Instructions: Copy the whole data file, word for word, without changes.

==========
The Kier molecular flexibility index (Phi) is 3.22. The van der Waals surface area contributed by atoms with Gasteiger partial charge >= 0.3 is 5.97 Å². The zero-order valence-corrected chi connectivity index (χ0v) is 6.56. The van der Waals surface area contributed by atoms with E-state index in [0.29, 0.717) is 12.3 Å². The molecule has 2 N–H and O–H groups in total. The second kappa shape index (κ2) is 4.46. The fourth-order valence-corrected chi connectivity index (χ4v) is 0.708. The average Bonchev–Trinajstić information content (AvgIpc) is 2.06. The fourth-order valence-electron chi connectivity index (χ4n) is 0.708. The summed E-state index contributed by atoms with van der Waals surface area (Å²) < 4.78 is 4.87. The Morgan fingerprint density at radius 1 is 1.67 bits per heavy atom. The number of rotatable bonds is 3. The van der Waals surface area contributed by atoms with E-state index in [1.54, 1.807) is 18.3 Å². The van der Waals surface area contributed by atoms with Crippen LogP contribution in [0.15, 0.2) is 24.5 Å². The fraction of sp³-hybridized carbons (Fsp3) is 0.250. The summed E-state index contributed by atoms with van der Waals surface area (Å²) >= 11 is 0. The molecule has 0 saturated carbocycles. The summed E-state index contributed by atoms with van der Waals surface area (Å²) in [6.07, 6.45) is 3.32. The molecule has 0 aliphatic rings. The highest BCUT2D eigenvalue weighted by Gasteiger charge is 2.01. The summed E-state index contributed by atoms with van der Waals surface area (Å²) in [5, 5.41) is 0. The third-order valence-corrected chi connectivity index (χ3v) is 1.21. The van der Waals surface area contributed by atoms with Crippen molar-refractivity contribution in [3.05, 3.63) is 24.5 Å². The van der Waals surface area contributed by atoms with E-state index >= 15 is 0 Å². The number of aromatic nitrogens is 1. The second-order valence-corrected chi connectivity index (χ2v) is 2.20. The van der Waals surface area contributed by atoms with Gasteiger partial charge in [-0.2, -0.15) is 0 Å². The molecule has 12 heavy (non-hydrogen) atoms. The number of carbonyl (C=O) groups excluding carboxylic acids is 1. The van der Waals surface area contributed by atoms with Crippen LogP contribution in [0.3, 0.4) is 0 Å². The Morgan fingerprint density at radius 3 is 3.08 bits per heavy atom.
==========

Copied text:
The Kier molecular flexibility index (Phi) is 3.22. The van der Waals surface area contributed by atoms with Gasteiger partial charge >= 0.3 is 5.97 Å². The zero-order valence-corrected chi connectivity index (χ0v) is 6.56. The van der Waals surface area contributed by atoms with E-state index in [0.29, 0.717) is 12.3 Å². The molecule has 2 N–H and O–H groups in total. The second kappa shape index (κ2) is 4.46. The fourth-order valence-corrected chi connectivity index (χ4v) is 0.708. The average Bonchev–Trinajstić information content (AvgIpc) is 2.06. The fourth-order valence-electron chi connectivity index (χ4n) is 0.708. The summed E-state index contributed by atoms with van der Waals surface area (Å²) < 4.78 is 4.87. The Morgan fingerprint density at radius 1 is 1.67 bits per heavy atom. The number of rotatable bonds is 3. The van der Waals surface area contributed by atoms with E-state index in [1.54, 1.807) is 18.3 Å². The van der Waals surface area contributed by atoms with Crippen LogP contribution in [0.15, 0.2) is 24.5 Å². The fraction of sp³-hybridized carbons (Fsp3) is 0.250. The summed E-state index contributed by atoms with van der Waals surface area (Å²) >= 11 is 0. The molecule has 0 saturated carbocycles. The summed E-state index contributed by atoms with van der Waals surface area (Å²) in [6.07, 6.45) is 3.32. The molecule has 0 aliphatic rings. The highest BCUT2D eigenvalue weighted by Gasteiger charge is 2.01. The summed E-state index contributed by atoms with van der Waals surface area (Å²) in [5, 5.41) is 0. The third-order valence-corrected chi connectivity index (χ3v) is 1.21. The van der Waals surface area contributed by atoms with Crippen molar-refractivity contribution in [3.05, 3.63) is 24.5 Å². The van der Waals surface area contributed by atoms with E-state index >= 15 is 0 Å². The number of aromatic nitrogens is 1. The second-order valence-corrected chi connectivity index (χ2v) is 2.20. The van der Waals surface area contributed by atoms with Gasteiger partial charge in [-0.2, -0.15) is 0 Å². The molecule has 12 heavy (non-hydrogen) atoms. The number of carbonyl (C=O) groups excluding carboxylic acids is 1. The van der Waals surface area contributed by atoms with Crippen LogP contribution in [0.3, 0.4) is 0 Å². The Morgan fingerprint density at radius 3 is 3.08 bits per heavy atom.